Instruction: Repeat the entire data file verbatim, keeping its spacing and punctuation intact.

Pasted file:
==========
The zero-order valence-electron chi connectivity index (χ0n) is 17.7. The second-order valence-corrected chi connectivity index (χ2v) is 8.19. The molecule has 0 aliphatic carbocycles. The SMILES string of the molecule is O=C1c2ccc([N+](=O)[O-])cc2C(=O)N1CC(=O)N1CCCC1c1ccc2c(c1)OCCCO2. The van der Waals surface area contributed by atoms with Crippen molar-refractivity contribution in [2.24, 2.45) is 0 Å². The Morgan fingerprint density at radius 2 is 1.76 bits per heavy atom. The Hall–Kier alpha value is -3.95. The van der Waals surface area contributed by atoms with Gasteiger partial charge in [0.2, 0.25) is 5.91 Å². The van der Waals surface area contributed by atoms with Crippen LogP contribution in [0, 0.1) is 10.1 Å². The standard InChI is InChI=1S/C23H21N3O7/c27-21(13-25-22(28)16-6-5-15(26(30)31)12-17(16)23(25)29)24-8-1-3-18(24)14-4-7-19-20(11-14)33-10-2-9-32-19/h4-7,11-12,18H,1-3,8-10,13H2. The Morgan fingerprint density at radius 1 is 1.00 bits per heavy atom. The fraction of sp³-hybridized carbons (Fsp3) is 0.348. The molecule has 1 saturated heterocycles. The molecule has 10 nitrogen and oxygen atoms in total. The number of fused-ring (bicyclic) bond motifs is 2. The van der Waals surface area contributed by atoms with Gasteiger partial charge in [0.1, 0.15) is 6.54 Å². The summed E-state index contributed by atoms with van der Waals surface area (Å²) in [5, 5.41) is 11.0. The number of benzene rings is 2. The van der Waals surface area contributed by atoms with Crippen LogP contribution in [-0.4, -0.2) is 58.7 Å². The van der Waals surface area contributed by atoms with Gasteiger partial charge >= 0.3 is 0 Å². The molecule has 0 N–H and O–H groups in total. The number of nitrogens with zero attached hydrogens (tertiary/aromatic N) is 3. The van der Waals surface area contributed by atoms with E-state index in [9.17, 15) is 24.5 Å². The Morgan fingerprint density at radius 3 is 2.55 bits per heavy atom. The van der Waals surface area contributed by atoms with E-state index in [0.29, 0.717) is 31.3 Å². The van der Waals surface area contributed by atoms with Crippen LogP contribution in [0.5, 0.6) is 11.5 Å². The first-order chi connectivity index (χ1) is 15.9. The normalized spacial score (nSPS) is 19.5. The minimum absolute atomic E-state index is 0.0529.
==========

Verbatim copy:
The zero-order valence-electron chi connectivity index (χ0n) is 17.7. The second-order valence-corrected chi connectivity index (χ2v) is 8.19. The molecule has 0 aliphatic carbocycles. The SMILES string of the molecule is O=C1c2ccc([N+](=O)[O-])cc2C(=O)N1CC(=O)N1CCCC1c1ccc2c(c1)OCCCO2. The van der Waals surface area contributed by atoms with Crippen molar-refractivity contribution in [2.24, 2.45) is 0 Å². The Morgan fingerprint density at radius 2 is 1.76 bits per heavy atom. The Hall–Kier alpha value is -3.95. The van der Waals surface area contributed by atoms with Gasteiger partial charge in [0.2, 0.25) is 5.91 Å². The van der Waals surface area contributed by atoms with Crippen LogP contribution in [0, 0.1) is 10.1 Å². The standard InChI is InChI=1S/C23H21N3O7/c27-21(13-25-22(28)16-6-5-15(26(30)31)12-17(16)23(25)29)24-8-1-3-18(24)14-4-7-19-20(11-14)33-10-2-9-32-19/h4-7,11-12,18H,1-3,8-10,13H2. The Morgan fingerprint density at radius 1 is 1.00 bits per heavy atom. The fraction of sp³-hybridized carbons (Fsp3) is 0.348. The molecule has 1 saturated heterocycles. The molecule has 10 nitrogen and oxygen atoms in total. The number of fused-ring (bicyclic) bond motifs is 2. The van der Waals surface area contributed by atoms with Gasteiger partial charge in [0.1, 0.15) is 6.54 Å². The summed E-state index contributed by atoms with van der Waals surface area (Å²) in [5, 5.41) is 11.0. The number of benzene rings is 2. The van der Waals surface area contributed by atoms with Crippen LogP contribution in [-0.4, -0.2) is 58.7 Å². The van der Waals surface area contributed by atoms with Gasteiger partial charge >= 0.3 is 0 Å². The molecule has 0 N–H and O–H groups in total. The number of nitrogens with zero attached hydrogens (tertiary/aromatic N) is 3. The van der Waals surface area contributed by atoms with E-state index in [9.17, 15) is 24.5 Å². The Morgan fingerprint density at radius 3 is 2.55 bits per heavy atom. The van der Waals surface area contributed by atoms with E-state index in [0.29, 0.717) is 31.3 Å². The van der Waals surface area contributed by atoms with Crippen LogP contribution in [0.5, 0.6) is 11.5 Å². The first-order chi connectivity index (χ1) is 15.9. The normalized spacial score (nSPS) is 19.5. The minimum absolute atomic E-state index is 0.0529.